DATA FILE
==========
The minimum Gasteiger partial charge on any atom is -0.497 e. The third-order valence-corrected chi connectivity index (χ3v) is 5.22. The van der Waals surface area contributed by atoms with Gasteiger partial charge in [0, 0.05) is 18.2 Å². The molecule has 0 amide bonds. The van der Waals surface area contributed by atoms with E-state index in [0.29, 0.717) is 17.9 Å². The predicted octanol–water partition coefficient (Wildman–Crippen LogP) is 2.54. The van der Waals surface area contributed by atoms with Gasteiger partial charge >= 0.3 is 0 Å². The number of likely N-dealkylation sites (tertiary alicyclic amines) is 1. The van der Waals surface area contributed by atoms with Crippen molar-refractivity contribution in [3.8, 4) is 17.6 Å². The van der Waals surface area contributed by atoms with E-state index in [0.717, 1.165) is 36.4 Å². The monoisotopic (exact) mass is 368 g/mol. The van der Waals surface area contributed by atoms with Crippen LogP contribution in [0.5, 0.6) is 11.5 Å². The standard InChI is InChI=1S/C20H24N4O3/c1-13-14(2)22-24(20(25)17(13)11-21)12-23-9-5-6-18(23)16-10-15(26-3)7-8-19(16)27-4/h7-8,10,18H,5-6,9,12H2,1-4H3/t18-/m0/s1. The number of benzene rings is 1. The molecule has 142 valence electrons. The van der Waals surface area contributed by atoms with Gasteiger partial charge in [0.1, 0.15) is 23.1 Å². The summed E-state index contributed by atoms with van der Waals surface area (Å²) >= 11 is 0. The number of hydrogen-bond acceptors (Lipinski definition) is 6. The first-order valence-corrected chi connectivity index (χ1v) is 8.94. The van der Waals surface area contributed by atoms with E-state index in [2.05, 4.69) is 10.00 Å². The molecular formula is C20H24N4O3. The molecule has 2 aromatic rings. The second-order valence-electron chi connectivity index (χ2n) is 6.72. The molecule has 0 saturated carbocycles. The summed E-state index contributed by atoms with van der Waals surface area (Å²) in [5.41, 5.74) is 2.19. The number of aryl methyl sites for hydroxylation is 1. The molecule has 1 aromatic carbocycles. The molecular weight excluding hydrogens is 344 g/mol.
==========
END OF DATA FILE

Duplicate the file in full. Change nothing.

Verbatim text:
The minimum Gasteiger partial charge on any atom is -0.497 e. The third-order valence-corrected chi connectivity index (χ3v) is 5.22. The van der Waals surface area contributed by atoms with Gasteiger partial charge in [0, 0.05) is 18.2 Å². The molecule has 0 amide bonds. The van der Waals surface area contributed by atoms with E-state index in [0.29, 0.717) is 17.9 Å². The predicted octanol–water partition coefficient (Wildman–Crippen LogP) is 2.54. The van der Waals surface area contributed by atoms with Gasteiger partial charge >= 0.3 is 0 Å². The number of likely N-dealkylation sites (tertiary alicyclic amines) is 1. The van der Waals surface area contributed by atoms with Crippen molar-refractivity contribution in [3.8, 4) is 17.6 Å². The van der Waals surface area contributed by atoms with E-state index in [0.717, 1.165) is 36.4 Å². The monoisotopic (exact) mass is 368 g/mol. The van der Waals surface area contributed by atoms with Crippen LogP contribution in [0.5, 0.6) is 11.5 Å². The standard InChI is InChI=1S/C20H24N4O3/c1-13-14(2)22-24(20(25)17(13)11-21)12-23-9-5-6-18(23)16-10-15(26-3)7-8-19(16)27-4/h7-8,10,18H,5-6,9,12H2,1-4H3/t18-/m0/s1. The number of benzene rings is 1. The molecule has 142 valence electrons. The van der Waals surface area contributed by atoms with Gasteiger partial charge in [0.1, 0.15) is 23.1 Å². The summed E-state index contributed by atoms with van der Waals surface area (Å²) >= 11 is 0. The number of hydrogen-bond acceptors (Lipinski definition) is 6. The first-order valence-corrected chi connectivity index (χ1v) is 8.94. The van der Waals surface area contributed by atoms with E-state index in [2.05, 4.69) is 10.00 Å². The molecular formula is C20H24N4O3. The molecule has 2 aromatic rings. The second-order valence-electron chi connectivity index (χ2n) is 6.72. The molecule has 0 saturated carbocycles. The summed E-state index contributed by atoms with van der Waals surface area (Å²) in [5.41, 5.74) is 2.19. The number of aryl methyl sites for hydroxylation is 1. The molecule has 1 aromatic carbocycles. The molecular weight excluding hydrogens is 344 g/mol.